Jumping spiders are extremely skilled hunters and are able to take down prey that is a lot larger than the spider itself. The preferences of the different species are very different. Even within the same species there are both brave and hesitant individuals. The most common are probably opportunistic hunters, who seize every opportunity that presents itself. The hunting tactics are very variable. Some species like "Phaecius sp." lurk for hours looking down and motionless on tree trunks for insects that come too close. Others actively roam their territory and sneak up on their prey like a big cat on a gazelle.

"Leptorchestes berolinensis" with bug; Kilchberg ZH, Switzerland

"Evarcha arcuata" with fruitfly; Kilchberg ZH, Switzerland

"Marpissa muscosa" with fly; Kilchberg ZH, Switzerland

"Salticus scenicus" with moth; Kilchberg ZH, Switzerland

Once the potential prey is within reach of the spider, it attaches a strand of silk to the surface and prepares to jump. As soon as the sensory hairs on the front legs report contact, they immediately attack and a poisonous bite is applied. Thorn-like hairs on the front legs secure the grip until the venom takes effect and immobilizes the prey, and the safety rope provides support as long as the prey struggles.

"Leptorchestes berolinensis" with maggot; Kilchberg ZH, Switzerland

"Hyllus diardi" with spider; Nakhon Pathom, Thailand

"Frigga sp." with ant; Cahuita, Costa Rica

"Evarcha arcuata" with leafhopper; Kilchberg ZH, Switzerland

Jumping spiders do not shy away from preying on other spiders, even jumping spiders of a different species or their own are not scorned. One would think that a hunter with such a keen sense of sight would evade another hunter's attack, but recognizing the surroundings takes a long time. With their tiny retinas, jumping spiders only see a very small area of ​​their environment in high resolution and therefore have to scan their environment to get an overall picture.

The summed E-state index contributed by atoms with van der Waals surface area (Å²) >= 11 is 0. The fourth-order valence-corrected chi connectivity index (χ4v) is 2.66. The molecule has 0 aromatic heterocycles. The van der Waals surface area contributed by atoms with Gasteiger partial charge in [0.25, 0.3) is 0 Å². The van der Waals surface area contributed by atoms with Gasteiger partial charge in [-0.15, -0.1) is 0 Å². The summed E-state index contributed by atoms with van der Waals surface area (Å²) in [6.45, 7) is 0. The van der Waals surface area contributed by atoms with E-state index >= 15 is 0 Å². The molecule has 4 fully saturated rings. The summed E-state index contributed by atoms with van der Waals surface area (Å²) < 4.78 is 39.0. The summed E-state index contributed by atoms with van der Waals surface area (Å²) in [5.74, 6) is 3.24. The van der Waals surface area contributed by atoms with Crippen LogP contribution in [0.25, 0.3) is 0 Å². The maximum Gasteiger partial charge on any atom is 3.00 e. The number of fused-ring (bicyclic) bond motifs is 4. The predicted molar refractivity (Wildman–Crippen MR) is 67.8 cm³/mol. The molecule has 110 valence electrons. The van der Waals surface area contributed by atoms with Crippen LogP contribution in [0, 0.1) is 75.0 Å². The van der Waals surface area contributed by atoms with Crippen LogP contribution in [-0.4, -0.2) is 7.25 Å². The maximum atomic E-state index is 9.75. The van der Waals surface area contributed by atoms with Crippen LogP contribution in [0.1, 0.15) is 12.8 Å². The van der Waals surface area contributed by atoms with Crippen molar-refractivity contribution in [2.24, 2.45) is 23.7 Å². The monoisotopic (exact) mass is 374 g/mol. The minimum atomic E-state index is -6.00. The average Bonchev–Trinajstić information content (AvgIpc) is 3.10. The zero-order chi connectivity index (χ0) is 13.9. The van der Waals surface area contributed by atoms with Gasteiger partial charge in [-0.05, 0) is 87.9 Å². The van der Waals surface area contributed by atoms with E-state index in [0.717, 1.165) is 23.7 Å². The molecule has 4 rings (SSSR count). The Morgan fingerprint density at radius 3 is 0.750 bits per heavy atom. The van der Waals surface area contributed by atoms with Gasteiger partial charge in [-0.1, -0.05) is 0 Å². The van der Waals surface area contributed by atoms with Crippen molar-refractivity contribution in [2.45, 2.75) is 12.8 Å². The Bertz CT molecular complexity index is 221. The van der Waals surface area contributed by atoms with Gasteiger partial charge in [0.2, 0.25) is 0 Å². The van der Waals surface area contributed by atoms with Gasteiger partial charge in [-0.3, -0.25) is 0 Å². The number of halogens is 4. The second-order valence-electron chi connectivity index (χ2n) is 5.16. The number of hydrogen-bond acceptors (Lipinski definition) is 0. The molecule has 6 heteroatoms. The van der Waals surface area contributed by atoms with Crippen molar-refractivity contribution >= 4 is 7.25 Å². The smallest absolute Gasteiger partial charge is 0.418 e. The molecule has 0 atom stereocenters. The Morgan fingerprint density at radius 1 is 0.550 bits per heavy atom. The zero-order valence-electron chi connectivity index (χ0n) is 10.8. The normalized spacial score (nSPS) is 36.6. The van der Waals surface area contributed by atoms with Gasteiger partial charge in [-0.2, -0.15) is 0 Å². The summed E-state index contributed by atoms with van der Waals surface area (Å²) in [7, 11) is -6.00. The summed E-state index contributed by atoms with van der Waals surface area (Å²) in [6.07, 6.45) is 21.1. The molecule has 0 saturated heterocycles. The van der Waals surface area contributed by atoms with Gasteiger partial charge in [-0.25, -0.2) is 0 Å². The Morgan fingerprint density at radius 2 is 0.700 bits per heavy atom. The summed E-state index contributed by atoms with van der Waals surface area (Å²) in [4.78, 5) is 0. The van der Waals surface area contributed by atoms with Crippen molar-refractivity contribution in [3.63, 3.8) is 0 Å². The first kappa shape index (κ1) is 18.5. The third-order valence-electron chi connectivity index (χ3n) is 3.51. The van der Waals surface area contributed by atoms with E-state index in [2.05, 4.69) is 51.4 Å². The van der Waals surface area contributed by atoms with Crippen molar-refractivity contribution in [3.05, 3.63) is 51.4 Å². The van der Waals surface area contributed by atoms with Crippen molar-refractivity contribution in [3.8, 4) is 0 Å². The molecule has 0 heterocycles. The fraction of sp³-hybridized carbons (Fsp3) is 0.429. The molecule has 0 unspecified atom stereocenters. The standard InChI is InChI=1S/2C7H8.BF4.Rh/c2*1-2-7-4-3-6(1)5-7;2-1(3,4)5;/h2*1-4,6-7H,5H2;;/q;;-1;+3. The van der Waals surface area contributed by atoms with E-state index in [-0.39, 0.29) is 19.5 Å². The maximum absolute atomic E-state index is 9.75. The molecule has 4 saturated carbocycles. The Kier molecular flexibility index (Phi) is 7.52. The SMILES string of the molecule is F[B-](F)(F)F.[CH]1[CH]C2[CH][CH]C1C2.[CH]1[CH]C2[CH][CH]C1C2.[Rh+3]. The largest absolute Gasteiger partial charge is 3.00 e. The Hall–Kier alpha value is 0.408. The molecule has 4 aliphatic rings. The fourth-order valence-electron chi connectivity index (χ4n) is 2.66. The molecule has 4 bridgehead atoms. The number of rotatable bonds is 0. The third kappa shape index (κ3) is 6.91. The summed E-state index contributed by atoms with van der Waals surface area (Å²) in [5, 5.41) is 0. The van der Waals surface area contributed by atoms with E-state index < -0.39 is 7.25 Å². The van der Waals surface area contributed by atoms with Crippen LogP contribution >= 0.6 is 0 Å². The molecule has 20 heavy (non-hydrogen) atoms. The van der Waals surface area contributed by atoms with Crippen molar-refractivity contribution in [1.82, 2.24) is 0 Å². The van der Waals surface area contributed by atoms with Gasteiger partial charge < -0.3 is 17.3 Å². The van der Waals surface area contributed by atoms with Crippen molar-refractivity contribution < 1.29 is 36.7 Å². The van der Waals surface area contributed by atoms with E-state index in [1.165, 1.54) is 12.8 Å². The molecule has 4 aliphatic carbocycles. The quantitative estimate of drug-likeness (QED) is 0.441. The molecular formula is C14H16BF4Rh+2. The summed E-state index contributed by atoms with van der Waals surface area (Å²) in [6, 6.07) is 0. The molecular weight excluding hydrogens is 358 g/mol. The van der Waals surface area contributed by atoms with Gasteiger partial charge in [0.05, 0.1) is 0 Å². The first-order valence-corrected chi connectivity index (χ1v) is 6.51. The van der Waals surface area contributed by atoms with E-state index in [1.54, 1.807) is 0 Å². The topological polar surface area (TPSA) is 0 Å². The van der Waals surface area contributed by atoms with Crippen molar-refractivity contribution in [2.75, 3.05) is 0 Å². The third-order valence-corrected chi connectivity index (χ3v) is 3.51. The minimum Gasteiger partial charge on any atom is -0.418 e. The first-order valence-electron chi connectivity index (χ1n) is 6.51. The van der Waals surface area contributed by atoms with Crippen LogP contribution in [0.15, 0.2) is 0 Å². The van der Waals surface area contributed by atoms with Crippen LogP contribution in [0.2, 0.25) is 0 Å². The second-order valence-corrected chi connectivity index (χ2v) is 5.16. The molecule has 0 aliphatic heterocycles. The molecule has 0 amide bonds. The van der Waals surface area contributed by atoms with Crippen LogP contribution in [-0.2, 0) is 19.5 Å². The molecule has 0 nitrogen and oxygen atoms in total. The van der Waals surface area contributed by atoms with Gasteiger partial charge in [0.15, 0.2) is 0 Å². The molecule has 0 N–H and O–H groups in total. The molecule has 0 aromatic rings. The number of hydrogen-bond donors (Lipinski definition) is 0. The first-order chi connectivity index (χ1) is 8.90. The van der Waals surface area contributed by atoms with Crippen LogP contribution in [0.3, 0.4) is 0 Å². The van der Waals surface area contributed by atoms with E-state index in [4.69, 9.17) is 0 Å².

"Marpissa muscosa" with "Leptorchestes berolinensis"; Kilchberg ZH, Switzerland

"Marpissa muscosa" with "Marpissa muscosa"; Kilchberg ZH, Switzerland

"Attulus terebratus" with "Attulus terebratus"; Kilchberg ZH, Switzerland

"Marpissa muscosa" with spiderling; Kilchberg ZH, Switzerland

I was able to observe a rare scene when a female (in the foreground) and a male "Marpissa muscosa" shared a fly. Unfortunately, I could not see which of the two had killed the prey. Was it a wedding present from the male, or was it simply an opportunity seized? 

In the case of some orb-weaver spiders, it is known that the male offers the female a packed lunch in order to be able to mate unharmed. In the case of the list spider (Pisaura mirabilis), this is even an integral part of courtship, which earned it the name bridal gift spider.